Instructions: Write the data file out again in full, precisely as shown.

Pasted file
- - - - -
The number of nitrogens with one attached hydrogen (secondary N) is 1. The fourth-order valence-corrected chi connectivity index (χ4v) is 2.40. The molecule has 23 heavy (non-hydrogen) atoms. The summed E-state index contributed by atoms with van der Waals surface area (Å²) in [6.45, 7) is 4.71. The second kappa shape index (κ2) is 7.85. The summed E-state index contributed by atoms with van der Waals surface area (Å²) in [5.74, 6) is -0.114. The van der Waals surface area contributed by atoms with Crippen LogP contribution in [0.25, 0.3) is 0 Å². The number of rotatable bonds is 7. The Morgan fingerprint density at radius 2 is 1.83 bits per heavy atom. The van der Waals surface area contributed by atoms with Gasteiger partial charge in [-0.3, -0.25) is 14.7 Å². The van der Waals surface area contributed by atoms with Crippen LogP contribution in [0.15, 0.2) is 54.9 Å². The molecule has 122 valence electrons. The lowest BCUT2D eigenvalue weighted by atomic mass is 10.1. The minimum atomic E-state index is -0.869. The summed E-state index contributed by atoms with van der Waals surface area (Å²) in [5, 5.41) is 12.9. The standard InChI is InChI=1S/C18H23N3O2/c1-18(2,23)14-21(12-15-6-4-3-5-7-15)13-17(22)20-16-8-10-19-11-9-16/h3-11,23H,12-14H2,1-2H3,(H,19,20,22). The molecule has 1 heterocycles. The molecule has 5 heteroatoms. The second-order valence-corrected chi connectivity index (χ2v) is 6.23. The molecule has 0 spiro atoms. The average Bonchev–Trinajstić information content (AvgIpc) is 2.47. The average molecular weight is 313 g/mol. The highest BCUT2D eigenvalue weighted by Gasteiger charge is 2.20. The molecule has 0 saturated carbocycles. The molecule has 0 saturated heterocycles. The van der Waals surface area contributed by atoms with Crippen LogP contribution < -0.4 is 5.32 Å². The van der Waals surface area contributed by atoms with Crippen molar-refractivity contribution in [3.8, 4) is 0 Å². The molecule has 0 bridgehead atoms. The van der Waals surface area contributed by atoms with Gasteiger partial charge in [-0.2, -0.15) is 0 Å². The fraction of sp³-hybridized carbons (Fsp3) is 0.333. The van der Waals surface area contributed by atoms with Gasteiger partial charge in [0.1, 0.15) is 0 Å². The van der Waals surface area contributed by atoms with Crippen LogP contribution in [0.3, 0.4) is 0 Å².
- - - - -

The number of nitrogens with one attached hydrogen (secondary N) is 1. The fourth-order valence-corrected chi connectivity index (χ4v) is 2.40. The molecule has 23 heavy (non-hydrogen) atoms. The summed E-state index contributed by atoms with van der Waals surface area (Å²) in [6.45, 7) is 4.71. The second kappa shape index (κ2) is 7.85. The summed E-state index contributed by atoms with van der Waals surface area (Å²) in [5.74, 6) is -0.114. The van der Waals surface area contributed by atoms with Crippen LogP contribution in [0.25, 0.3) is 0 Å². The number of rotatable bonds is 7. The Morgan fingerprint density at radius 2 is 1.83 bits per heavy atom. The van der Waals surface area contributed by atoms with Gasteiger partial charge in [-0.3, -0.25) is 14.7 Å². The van der Waals surface area contributed by atoms with Crippen LogP contribution in [0.15, 0.2) is 54.9 Å². The molecule has 122 valence electrons. The lowest BCUT2D eigenvalue weighted by atomic mass is 10.1. The minimum atomic E-state index is -0.869. The summed E-state index contributed by atoms with van der Waals surface area (Å²) in [5, 5.41) is 12.9. The standard InChI is InChI=1S/C18H23N3O2/c1-18(2,23)14-21(12-15-6-4-3-5-7-15)13-17(22)20-16-8-10-19-11-9-16/h3-11,23H,12-14H2,1-2H3,(H,19,20,22). The molecule has 1 heterocycles. The molecule has 5 heteroatoms. The second-order valence-corrected chi connectivity index (χ2v) is 6.23. The molecule has 0 spiro atoms. The average Bonchev–Trinajstić information content (AvgIpc) is 2.47. The average molecular weight is 313 g/mol. The highest BCUT2D eigenvalue weighted by Gasteiger charge is 2.20. The molecule has 0 saturated carbocycles. The molecule has 0 saturated heterocycles. The van der Waals surface area contributed by atoms with Crippen LogP contribution < -0.4 is 5.32 Å². The van der Waals surface area contributed by atoms with Crippen molar-refractivity contribution in [3.8, 4) is 0 Å². The molecule has 0 bridgehead atoms. The van der Waals surface area contributed by atoms with Gasteiger partial charge in [-0.2, -0.15) is 0 Å². The fraction of sp³-hybridized carbons (Fsp3) is 0.333. The van der Waals surface area contributed by atoms with Gasteiger partial charge in [0.1, 0.15) is 0 Å². The van der Waals surface area contributed by atoms with Crippen LogP contribution in [0.3, 0.4) is 0 Å².